Is Angela Merkel to blame for Germany’s terrible Eurovision showing?
Things seem to be going remarkably well for Germany recently. The country remains one of the few in the eurozone not to have slipped into recession, its two top soccer teams — Bayern Munich and Borussia Dortmund — are squaring off in the final of the Champions League, and it has succeeded in imposing steep ...
Things seem to be going remarkably well for Germany recently. The country remains one of the few in the eurozone not to have slipped into recession, its two top soccer teams — Bayern Munich and Borussia Dortmund — are squaring off in the final of the Champions League, and it has succeeded in imposing steep demands for austerity as part of the many bailout deals it has financed.
But Germans are now worrying that as a result their fellow Europeans just don’t seem to like them very much. On Saturday, Germany’s entry into the annual Eurovision singing competition finished near the bottom of the pack and managed to garner points from just five other countries: Austria, Israel, Spain, Albania, and Switzerland. Is this the dreaded Angela Merkel-effect in action?
First, let’s have a look at Germany’s entry, "Glorious" by Cascada:
Not so bad, right? (Especially by the standards of the generally terrible quality of most acts.) For comparison’s sake, have a look also at this year’s winner, the Danish entry "Only Teardrops" by Emmelie De Forest:
There’s clearly not a great deal separating the two acts, and if Germans are feeling aggrieved about their defeat at the hands of yet another inoffensive Scandinavian country, they may be correct in blaming politics. As I wrote on Friday, the voting system for the Eurovision competition has long been deeply political. The Scandinavian, Balkan, and former Soviet countries all typically vote for each other, for instance, while the Greeks and Cypriots refuse to vote for the Turks.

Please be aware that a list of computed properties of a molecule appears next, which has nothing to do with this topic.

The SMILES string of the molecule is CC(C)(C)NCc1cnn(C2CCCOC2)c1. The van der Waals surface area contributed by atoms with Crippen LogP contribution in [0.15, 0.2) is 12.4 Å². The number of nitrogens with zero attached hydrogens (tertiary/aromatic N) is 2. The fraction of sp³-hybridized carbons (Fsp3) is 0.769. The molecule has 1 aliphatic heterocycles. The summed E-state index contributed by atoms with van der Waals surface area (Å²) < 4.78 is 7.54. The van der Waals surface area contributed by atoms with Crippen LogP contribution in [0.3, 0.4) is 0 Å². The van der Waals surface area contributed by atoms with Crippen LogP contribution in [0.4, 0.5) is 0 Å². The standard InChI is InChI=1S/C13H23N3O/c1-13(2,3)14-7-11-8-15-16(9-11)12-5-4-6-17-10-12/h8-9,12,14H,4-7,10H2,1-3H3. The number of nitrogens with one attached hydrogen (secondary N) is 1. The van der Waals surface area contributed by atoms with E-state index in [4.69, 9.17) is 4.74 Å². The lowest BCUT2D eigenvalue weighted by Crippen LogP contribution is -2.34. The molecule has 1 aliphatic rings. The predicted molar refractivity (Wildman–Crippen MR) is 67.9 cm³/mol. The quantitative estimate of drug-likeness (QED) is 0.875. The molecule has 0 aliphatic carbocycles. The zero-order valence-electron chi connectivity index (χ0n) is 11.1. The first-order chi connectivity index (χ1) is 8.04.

That dynamic was on display once more on Saturday. The former Soviet states broke heavily in favor of Azerbaijan and Ukraine, propelling them to second and third place, respectively. Did they deserve that placement? Well, you can judge for yourself. Here’s Azerbaijan’s entry, "Hold Me" by Farid Mammadov:
And here’s Ukraine’s entry, "Gravity" by Zlata Ognevich.
After scoring only 18 points to Ukraine’s 214, the Germans are understandably looking for someone to blame, and it looks like Merkel might become the scapegoat. "There’s obviously a political situation to keep in mind — I don’t want to say ‘this was 18 points for Angela Merkel’," said Germany’s ARD TV network coordinator Thomas Schreiber. "But we all have to be aware that it wasn’t just Cascada up there on stage [being judged] but all of Germany."
The idea that Europeans might be punishing Germany for imposing austerity on its European brethren doesn’t seem so far-fetched on its face. There aren’t many ways for Europeans to get back at Germans these days — they’re beating everyone at soccer now, too — so perhaps a silly singing competition is the only outlet remaining for the continent’s debtors.
But even if Merkel is to blame, German Eurovision angst is something of an annual tradition, one that predates the eurozone crisis. Here’s how Reuters summed it up in a 2007 headline: "Germans blame Eurovision failure on bloc-voting." And in 2008: "Germans fret no one likes them after Eurovision dud." In 2009, they didn’t even bother sending a German, packing an American off to notch another subpar finish. In 2010, Germany finally won, but the desperation-laden headlines haven’t gone away.
Has any superpower ever been so desperate to be liked?